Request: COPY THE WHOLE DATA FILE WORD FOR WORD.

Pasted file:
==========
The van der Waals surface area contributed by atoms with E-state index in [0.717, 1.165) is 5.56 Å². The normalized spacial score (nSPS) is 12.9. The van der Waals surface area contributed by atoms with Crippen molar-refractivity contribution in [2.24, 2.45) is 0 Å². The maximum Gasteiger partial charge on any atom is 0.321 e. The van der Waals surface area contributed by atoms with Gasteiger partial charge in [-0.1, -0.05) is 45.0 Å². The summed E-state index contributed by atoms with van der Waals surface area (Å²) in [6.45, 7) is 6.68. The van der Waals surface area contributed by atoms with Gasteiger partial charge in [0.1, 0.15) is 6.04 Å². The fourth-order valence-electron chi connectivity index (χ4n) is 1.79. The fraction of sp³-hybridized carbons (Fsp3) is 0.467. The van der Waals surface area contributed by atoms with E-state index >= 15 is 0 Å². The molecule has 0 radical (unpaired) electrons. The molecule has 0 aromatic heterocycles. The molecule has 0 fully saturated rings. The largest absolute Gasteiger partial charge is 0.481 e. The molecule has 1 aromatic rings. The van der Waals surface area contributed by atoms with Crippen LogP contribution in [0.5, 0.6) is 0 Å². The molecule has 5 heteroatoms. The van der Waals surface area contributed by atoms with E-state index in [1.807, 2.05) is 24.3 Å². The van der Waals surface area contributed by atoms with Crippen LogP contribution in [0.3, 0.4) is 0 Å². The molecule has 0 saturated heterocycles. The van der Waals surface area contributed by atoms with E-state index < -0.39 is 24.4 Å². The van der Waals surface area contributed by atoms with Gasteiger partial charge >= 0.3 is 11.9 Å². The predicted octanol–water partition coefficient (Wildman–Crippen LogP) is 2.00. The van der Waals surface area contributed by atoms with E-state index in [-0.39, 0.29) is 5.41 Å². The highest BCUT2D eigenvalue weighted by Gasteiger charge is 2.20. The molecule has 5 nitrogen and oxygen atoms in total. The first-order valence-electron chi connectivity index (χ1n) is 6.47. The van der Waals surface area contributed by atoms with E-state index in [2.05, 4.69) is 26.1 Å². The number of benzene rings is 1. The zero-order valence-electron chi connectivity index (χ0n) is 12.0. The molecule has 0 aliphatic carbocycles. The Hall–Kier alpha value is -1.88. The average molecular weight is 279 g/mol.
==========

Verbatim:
The van der Waals surface area contributed by atoms with E-state index in [0.717, 1.165) is 5.56 Å². The normalized spacial score (nSPS) is 12.9. The van der Waals surface area contributed by atoms with Crippen molar-refractivity contribution in [2.24, 2.45) is 0 Å². The maximum Gasteiger partial charge on any atom is 0.321 e. The van der Waals surface area contributed by atoms with Gasteiger partial charge in [-0.1, -0.05) is 45.0 Å². The summed E-state index contributed by atoms with van der Waals surface area (Å²) in [6.45, 7) is 6.68. The van der Waals surface area contributed by atoms with Gasteiger partial charge in [0.1, 0.15) is 6.04 Å². The fourth-order valence-electron chi connectivity index (χ4n) is 1.79. The fraction of sp³-hybridized carbons (Fsp3) is 0.467. The van der Waals surface area contributed by atoms with E-state index >= 15 is 0 Å². The molecule has 0 radical (unpaired) electrons. The molecule has 0 aromatic heterocycles. The molecule has 0 fully saturated rings. The largest absolute Gasteiger partial charge is 0.481 e. The molecule has 1 aromatic rings. The van der Waals surface area contributed by atoms with Crippen LogP contribution in [0.5, 0.6) is 0 Å². The molecule has 5 heteroatoms. The van der Waals surface area contributed by atoms with E-state index in [1.807, 2.05) is 24.3 Å². The van der Waals surface area contributed by atoms with Crippen LogP contribution in [0.3, 0.4) is 0 Å². The molecule has 0 saturated heterocycles. The van der Waals surface area contributed by atoms with E-state index < -0.39 is 24.4 Å². The van der Waals surface area contributed by atoms with Gasteiger partial charge >= 0.3 is 11.9 Å². The predicted octanol–water partition coefficient (Wildman–Crippen LogP) is 2.00. The van der Waals surface area contributed by atoms with E-state index in [-0.39, 0.29) is 5.41 Å². The highest BCUT2D eigenvalue weighted by Gasteiger charge is 2.20. The molecule has 5 nitrogen and oxygen atoms in total. The first-order valence-electron chi connectivity index (χ1n) is 6.47. The van der Waals surface area contributed by atoms with E-state index in [2.05, 4.69) is 26.1 Å². The number of benzene rings is 1. The zero-order valence-electron chi connectivity index (χ0n) is 12.0. The molecule has 0 aliphatic carbocycles. The Hall–Kier alpha value is -1.88. The average molecular weight is 279 g/mol.